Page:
One of my earliest memories was sitting on my mother’s lap, in our green rocking chair, as she sang sweet songs and rocked me to sleep. It was our nightly routine and I must have been around two years old. As she sang, I looked up at her and innocently asked about the possibility of me adopting a baby. I’m sure my question caught my mother a little off guard. She probably didn’t expect that from her tiny daughter. And since I was so young, her response was simply, “Sweetheart, I don’t think that will happen.”

Somehow, the idea of adoption has been in my mind and in my heart long before I even understood what it was. As I grew, the theme of adoption seemed to reoccur over and over again. Our neighbors were foster parents and I spent many hours playing at their home with the children who came and stayed for a time. I also remember a Sunday school teacher sharing a picture of her family and telling us that her brother had been adopted. I was still quite young, but I distinctly remember the feeling in my heart that seemed to be saying that one day, adoption would play a role in my life.

Throughout the years adoption was something I thought about quite often. When I pictured my future family, it always included children who were not biologically mine. Then, when I was sixteen, the dreams started coming. I repeatedly dreamed about a boy who could not possibly be my biological child, and yet, in those dreams I was his mother. The feelings I felt in those dreams stayed with me for years, even as I went to college, got married, and began to have a family. I still felt strongly that some day I would pursue adoption.

With the birth of my fourth child, complications arose that ended my ability to have any more children. To most people, that seemed okay. After all, I had four children. We already had a big family. My hands were full, and many people did not understand our choice to pursue adoption a few years later. But what they didn’t understand was that I was not just choosing adoption, adoption had chosen me.

I don’t know why adoption needed to be part of my life. I don’t know why I was literally born with the idea in my head that someday I would adopt.

In 2012 our son was born and placed by his loving birth mother into our family. He was the little boy I had seen in my dreams seventeen years earlier. It felt miraculous then, and continues to feel miraculous now as we approach his fifth birthday. Every morning I look at his sweet face and am in awe that he is real.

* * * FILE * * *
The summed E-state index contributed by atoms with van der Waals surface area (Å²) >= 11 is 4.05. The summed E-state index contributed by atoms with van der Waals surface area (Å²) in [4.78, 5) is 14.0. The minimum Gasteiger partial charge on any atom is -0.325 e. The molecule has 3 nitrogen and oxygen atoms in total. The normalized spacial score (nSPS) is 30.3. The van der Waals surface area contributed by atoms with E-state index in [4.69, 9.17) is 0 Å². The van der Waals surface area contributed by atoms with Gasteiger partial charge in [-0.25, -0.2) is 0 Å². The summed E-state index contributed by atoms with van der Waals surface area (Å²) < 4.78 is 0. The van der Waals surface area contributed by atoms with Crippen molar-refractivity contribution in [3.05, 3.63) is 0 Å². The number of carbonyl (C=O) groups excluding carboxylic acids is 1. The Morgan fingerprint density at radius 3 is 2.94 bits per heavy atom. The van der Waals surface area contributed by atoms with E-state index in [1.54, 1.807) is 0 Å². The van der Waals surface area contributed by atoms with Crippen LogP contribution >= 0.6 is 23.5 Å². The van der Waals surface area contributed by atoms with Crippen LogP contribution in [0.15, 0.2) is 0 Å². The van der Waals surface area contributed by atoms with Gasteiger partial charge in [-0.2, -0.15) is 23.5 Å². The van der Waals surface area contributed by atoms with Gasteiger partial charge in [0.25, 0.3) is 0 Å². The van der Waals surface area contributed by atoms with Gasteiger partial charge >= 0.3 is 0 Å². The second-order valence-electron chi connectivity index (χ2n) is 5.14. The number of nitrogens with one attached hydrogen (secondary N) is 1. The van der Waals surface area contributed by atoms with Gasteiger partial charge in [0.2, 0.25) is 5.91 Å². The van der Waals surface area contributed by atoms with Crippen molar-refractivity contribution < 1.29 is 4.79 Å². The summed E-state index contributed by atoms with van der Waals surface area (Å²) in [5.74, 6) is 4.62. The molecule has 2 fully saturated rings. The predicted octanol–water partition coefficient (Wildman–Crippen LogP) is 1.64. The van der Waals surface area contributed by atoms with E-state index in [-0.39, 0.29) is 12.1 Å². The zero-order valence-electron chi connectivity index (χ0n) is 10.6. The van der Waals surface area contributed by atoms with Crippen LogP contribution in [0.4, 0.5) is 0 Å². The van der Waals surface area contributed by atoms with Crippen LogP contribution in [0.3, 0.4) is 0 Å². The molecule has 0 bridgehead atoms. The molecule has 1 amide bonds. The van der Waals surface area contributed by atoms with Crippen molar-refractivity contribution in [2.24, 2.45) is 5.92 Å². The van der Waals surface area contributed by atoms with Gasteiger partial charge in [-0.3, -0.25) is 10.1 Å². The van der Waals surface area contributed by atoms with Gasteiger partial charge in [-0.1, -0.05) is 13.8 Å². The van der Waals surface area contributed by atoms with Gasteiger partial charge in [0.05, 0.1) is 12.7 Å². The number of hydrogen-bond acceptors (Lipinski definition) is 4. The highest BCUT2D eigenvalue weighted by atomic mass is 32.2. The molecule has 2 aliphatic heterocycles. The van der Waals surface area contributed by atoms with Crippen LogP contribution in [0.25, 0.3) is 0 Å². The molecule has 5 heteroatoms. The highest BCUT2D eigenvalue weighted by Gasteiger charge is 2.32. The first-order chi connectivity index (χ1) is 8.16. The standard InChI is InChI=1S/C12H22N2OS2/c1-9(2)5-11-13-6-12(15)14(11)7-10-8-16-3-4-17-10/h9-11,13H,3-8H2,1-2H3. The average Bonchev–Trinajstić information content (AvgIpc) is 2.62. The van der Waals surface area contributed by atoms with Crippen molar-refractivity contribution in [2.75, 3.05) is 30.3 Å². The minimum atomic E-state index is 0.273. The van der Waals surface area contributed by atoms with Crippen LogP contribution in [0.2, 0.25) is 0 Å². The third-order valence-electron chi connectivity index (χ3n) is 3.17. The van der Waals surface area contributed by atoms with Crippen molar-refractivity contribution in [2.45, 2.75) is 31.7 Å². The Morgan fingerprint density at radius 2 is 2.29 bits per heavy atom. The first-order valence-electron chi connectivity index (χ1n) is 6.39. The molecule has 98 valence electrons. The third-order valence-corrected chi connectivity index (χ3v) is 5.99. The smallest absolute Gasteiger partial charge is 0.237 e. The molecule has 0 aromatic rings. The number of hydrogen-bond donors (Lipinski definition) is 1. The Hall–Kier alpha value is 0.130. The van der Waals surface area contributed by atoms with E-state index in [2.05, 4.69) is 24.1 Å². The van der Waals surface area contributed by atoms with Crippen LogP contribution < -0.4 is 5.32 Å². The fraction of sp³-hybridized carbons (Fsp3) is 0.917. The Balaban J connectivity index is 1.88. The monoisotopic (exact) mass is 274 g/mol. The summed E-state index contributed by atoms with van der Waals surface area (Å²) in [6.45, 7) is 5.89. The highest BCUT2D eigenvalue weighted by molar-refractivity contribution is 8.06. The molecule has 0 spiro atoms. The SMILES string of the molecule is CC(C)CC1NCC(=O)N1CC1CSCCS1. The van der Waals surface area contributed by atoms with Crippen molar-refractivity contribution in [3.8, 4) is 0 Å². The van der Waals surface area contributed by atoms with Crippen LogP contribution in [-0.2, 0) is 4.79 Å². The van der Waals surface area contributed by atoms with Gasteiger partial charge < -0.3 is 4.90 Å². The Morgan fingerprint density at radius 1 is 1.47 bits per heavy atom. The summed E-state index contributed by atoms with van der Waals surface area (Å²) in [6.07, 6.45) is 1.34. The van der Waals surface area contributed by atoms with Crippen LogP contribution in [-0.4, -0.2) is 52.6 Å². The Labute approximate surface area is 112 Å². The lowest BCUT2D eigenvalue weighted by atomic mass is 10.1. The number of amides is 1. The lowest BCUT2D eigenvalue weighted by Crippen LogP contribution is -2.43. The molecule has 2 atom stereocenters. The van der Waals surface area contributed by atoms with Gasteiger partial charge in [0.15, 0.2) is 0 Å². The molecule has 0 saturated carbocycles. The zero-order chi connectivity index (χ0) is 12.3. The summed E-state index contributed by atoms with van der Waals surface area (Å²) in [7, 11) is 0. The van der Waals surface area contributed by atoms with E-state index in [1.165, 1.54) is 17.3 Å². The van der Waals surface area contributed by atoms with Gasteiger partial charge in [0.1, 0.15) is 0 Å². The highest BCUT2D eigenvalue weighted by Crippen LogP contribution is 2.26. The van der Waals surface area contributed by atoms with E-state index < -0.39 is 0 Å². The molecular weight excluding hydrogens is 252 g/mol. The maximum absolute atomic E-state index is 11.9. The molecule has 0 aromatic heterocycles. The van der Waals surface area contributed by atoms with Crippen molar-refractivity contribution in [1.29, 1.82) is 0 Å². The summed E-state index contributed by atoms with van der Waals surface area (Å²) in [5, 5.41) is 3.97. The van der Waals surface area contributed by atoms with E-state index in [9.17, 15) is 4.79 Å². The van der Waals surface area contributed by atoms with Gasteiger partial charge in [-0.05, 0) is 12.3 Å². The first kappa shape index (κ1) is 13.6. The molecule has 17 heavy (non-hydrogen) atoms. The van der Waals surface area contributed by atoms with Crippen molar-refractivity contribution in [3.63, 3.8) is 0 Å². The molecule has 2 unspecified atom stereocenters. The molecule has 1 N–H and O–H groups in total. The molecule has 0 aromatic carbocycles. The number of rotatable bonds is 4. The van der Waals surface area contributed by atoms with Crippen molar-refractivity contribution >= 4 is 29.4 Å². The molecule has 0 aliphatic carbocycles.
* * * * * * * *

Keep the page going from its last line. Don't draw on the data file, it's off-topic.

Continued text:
I am a religious woman. I believe in God. I believe that He is good, loving, and fully involved in our lives. I believe He directs things for our benefit, and growth. However, I do NOT believe that He causes crisis pregnancies. I do NOT believe that He somehow causes women to get pregnant so that they can give those babies to other women. That goes against all I believe God to be. But, I do believe that God has given us the ability to make choices, and when a crisis pregnancy happens, all women have a choice in how they will proceed. Will they parent this child? Will they choose to terminate the pregnancy? Or will they choose adoption? Each woman’s circumstance is unique and the thoughts and intents that come with making that kind of decision are personal. But, for those women who feel that adoption is the best option, there needs to be families prepared to receive those children.

I don’t know why adoption needed to be part of my life. I don’t know why I was literally born with the idea in my head that someday I would adopt. All I know is that is the way things have always been. Has it been hard? YES. Has it been wonderful? YES. Have I cried tears of happiness and tears of heartache? Multiple times.  But, I would not trade the experiences I have had with adoption for anything. Adoption has changed me in many ways. It has expanded my heart, it has enlarged and enlightened the way I see the world. It has deepened my compassion for women who have difficult decisions to make concerning the life of their unborn child. It has taught me to have patience, and deepened my sense of gratitude. I still don’t know “why” I was drawn to adoption, but I’m so thankful that I was.